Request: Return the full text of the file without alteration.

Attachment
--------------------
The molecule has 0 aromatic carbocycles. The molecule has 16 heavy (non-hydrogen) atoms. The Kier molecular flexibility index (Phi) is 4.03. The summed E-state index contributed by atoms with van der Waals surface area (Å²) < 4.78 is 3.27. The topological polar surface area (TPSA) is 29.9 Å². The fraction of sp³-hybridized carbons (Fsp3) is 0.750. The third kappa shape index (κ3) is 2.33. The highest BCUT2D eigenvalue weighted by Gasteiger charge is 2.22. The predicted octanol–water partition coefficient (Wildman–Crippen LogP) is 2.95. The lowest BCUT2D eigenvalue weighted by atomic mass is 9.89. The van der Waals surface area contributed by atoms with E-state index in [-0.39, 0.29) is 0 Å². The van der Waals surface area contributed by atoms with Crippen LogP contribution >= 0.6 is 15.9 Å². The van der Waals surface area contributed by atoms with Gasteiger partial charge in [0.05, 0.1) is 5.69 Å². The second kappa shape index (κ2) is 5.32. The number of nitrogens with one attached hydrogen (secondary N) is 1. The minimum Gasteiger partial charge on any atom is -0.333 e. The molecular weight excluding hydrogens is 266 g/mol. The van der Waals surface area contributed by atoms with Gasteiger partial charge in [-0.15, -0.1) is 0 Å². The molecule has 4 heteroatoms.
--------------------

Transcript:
The molecule has 0 aromatic carbocycles. The molecule has 16 heavy (non-hydrogen) atoms. The Kier molecular flexibility index (Phi) is 4.03. The summed E-state index contributed by atoms with van der Waals surface area (Å²) < 4.78 is 3.27. The topological polar surface area (TPSA) is 29.9 Å². The fraction of sp³-hybridized carbons (Fsp3) is 0.750. The third kappa shape index (κ3) is 2.33. The highest BCUT2D eigenvalue weighted by Gasteiger charge is 2.22. The predicted octanol–water partition coefficient (Wildman–Crippen LogP) is 2.95. The lowest BCUT2D eigenvalue weighted by atomic mass is 9.89. The van der Waals surface area contributed by atoms with E-state index in [-0.39, 0.29) is 0 Å². The van der Waals surface area contributed by atoms with Crippen LogP contribution >= 0.6 is 15.9 Å². The van der Waals surface area contributed by atoms with Gasteiger partial charge in [0.05, 0.1) is 5.69 Å². The second kappa shape index (κ2) is 5.32. The number of nitrogens with one attached hydrogen (secondary N) is 1. The minimum Gasteiger partial charge on any atom is -0.333 e. The molecular weight excluding hydrogens is 266 g/mol. The van der Waals surface area contributed by atoms with Gasteiger partial charge in [-0.15, -0.1) is 0 Å². The molecule has 4 heteroatoms.